Offers Tips on Increasing Eligibility for the Pell Grant

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An additional one million students will be eligible to receive financial assistance for college this year thanks to the expansion of the federal Pell Grant, the government's largest college grant for students with low family incomes. offers four tips to help students increase their eligibility to qualify for this grant.

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As the costs of attending college have increased dramatically over the past decade, it’s important that students maximize their federal financial aid first. today announced four tips to help students increase their eligibility for a federal Pell Grant, as the recent expansion of the program provides opportunity for an additional one million students to receive financial assistance for college. The federal Pell Grant is the government's largest direct college grant to students with low family incomes and can be applied for by filing a FAFSA, the free application for federal student aid.

The expansion of the federal Pell Grant will raise the maximum grant value from $5,550 to $5,710 for the 2010-2011 school year. The amount of each individual student’s Pell Grant award is based on a number of qualification factors, including one’s Expected Family Contribution (EFC), which is the amount that the federal government determines a family can pay toward college costs, as well as the Cost of Attendance (COA) and whether a student enrolls in school full-time or part-time. offers these tips on increasing your eligibility to receive a Pell Grant award:

1.    Demonstrate a substantial financial need for aid to attend college, which is determined by and large by your family’s total income. The less money your family makes annually and the less money you and your parents have on hand in your checking or savings accounts the day you file your FAFSA, the better chance you have at demonstrating financial need and thus receiving a Pell Grant. Most Pell Grant awards go to students with family incomes below $20,000.
2.    File your tax return before completing your FAFSA. Even if you do not have any income, tax returns of $0 document that you have no money, and therefore are in need. If you dispute the results of your FAFSA at a later time, tax returns proving little or no income will help you.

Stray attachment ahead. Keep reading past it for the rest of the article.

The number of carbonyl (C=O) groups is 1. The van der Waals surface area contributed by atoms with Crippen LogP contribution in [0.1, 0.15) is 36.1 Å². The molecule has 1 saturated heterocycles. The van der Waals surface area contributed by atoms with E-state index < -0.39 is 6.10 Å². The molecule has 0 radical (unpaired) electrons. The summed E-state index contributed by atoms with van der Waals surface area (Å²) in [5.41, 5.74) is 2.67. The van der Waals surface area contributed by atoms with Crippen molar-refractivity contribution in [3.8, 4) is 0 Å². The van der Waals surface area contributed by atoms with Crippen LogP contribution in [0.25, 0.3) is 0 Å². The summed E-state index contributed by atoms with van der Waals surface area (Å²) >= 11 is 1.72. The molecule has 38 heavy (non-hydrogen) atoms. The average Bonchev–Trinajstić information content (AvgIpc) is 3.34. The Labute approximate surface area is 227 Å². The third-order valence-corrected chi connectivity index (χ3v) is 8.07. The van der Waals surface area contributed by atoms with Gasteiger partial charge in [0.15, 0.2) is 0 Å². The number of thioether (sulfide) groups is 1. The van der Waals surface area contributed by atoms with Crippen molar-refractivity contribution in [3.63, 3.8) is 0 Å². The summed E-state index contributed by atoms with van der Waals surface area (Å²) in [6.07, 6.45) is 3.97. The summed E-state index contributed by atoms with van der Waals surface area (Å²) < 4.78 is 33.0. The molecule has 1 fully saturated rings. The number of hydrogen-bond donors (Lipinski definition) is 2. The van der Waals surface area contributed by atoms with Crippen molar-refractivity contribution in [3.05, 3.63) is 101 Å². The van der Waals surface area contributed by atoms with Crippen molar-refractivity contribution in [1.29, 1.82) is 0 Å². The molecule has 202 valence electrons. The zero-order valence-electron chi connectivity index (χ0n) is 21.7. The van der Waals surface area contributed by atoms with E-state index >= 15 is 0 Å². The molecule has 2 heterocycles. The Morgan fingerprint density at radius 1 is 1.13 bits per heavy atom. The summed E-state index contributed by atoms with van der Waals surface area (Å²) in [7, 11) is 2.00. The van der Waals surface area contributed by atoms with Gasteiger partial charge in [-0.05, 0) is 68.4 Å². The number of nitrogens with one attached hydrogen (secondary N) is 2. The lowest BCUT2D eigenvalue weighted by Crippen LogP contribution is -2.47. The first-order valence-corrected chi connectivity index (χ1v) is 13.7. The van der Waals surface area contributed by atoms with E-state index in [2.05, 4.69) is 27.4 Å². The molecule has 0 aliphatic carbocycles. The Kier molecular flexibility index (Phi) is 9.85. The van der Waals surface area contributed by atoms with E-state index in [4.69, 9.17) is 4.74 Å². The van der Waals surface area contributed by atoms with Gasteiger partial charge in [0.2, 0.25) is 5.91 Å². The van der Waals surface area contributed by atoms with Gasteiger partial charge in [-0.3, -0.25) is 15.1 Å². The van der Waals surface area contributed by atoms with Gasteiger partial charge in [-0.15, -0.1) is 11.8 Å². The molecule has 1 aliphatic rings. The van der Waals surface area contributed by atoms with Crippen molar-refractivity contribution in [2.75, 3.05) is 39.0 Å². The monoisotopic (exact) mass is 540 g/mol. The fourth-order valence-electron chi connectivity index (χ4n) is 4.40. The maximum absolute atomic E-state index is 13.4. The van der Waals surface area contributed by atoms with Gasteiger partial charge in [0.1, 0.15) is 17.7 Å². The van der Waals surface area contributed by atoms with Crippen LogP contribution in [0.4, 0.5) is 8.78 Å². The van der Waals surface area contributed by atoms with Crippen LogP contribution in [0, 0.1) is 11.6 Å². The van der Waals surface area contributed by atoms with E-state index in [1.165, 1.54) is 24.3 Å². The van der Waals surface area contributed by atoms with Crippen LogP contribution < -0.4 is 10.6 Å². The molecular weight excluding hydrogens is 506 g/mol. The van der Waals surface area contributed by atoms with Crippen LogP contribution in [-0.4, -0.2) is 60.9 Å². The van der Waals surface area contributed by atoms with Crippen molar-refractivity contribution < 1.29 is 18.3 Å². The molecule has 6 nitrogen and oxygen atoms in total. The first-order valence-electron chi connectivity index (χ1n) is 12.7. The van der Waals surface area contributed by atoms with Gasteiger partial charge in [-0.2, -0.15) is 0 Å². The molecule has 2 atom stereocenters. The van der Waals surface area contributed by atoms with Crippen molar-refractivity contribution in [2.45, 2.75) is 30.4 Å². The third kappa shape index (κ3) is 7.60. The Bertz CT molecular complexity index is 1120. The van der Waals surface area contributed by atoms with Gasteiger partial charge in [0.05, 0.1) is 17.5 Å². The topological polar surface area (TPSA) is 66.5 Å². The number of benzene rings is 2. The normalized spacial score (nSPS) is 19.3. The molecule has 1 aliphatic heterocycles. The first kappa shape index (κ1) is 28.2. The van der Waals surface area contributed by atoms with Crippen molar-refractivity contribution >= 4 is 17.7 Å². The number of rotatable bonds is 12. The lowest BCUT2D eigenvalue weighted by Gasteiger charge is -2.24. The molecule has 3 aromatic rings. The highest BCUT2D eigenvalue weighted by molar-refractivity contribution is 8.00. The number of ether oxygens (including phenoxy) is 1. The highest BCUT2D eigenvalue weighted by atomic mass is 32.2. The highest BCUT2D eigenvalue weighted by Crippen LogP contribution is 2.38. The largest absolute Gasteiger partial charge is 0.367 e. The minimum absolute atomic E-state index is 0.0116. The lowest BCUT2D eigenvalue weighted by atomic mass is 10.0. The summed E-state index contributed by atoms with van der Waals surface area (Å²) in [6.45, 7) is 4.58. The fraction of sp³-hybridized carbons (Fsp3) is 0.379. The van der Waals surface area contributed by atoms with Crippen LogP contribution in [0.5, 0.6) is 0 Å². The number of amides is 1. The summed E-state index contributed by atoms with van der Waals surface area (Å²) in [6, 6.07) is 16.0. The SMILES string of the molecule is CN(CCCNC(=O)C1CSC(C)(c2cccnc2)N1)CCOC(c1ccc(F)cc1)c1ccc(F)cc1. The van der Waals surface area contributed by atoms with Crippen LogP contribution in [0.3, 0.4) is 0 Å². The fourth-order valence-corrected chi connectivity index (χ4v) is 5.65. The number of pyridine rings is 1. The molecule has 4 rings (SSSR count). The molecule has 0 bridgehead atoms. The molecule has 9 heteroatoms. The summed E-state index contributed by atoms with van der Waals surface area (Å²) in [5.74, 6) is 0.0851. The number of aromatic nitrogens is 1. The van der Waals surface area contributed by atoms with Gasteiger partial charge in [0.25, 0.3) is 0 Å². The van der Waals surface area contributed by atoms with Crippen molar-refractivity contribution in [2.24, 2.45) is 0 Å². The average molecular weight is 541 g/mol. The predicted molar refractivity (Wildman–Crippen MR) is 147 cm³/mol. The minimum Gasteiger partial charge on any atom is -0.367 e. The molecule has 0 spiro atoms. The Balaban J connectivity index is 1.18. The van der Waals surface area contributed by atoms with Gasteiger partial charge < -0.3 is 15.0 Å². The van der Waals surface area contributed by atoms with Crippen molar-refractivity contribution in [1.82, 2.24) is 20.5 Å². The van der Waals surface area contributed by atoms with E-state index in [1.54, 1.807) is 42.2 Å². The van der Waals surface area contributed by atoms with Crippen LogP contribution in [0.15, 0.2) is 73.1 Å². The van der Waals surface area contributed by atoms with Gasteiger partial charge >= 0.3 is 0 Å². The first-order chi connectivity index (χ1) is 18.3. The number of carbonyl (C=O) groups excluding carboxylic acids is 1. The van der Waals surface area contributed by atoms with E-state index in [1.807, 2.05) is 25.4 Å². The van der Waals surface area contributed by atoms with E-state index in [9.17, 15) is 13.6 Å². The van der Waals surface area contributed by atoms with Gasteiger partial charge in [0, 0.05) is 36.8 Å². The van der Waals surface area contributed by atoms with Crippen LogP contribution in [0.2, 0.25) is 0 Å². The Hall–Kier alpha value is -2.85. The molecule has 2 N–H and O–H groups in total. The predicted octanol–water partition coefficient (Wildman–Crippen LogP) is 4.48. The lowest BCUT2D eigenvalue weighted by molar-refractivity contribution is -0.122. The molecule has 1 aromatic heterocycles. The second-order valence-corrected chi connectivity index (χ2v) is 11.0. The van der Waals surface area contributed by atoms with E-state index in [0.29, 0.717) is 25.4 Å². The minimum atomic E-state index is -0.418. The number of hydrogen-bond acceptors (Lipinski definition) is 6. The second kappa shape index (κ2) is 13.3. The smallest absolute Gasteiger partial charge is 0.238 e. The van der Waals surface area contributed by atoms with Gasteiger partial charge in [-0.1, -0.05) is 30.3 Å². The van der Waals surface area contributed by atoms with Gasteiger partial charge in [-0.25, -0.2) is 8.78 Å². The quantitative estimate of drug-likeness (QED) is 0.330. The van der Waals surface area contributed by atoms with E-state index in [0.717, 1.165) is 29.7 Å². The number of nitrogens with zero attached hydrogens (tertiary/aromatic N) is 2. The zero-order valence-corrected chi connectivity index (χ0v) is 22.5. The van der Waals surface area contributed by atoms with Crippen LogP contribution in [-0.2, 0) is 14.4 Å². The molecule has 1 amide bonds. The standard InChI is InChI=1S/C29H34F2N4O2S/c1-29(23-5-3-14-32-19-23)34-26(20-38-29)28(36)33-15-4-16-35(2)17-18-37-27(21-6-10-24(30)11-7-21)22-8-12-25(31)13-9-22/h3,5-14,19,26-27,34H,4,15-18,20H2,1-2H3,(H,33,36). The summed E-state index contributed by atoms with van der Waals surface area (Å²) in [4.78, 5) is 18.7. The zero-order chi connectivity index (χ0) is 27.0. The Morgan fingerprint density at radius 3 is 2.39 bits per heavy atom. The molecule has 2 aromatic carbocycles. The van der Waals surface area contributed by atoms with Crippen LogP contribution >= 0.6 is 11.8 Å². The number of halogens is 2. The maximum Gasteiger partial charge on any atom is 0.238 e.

3.    If possible, opt to live on-campus. The housing plan you choose plays a small role in computing the cost of college, and living with a parent is logically considered to cost less than living on campus. You will likely get less financial aid if you choose to live with a parent.
4.    Avoid errors by completing the online version of the FAFSA. Nothing will negatively impact your Pell Grant eligibility more than errors on the FAFSA. The online version of the form guides you through the application process and helps you avoid errors. Additionally, FAFSA on the Web offers skip logic depending, which may allow you to skip other questions to complete the application faster.

“Getting financial aid has become a crucial part of paying for college,” said Sandra Proulx, Community Manager of “People simply can’t save enough on their own to keep up. As the costs of attending college have increased dramatically over the past decade, it’s important that students maximize their federal financial aid first before turning to student loans, which could result in significant debt after graduation.”

For more insider tips and resources please visit the EducationGrant blog.


To help students navigate the complex and ever-changing financial aid system, EducationGrant delivers helpful up-to-date news, tips and information on student loan repayment, scholarships and grants for single mothers, scholarships for traditional and nontraditional students, the Post-9/11 GI Bill, and more. EducationGrant is an online property of Avenue100 Media Solutions. Learn more at


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Sandra Proulx
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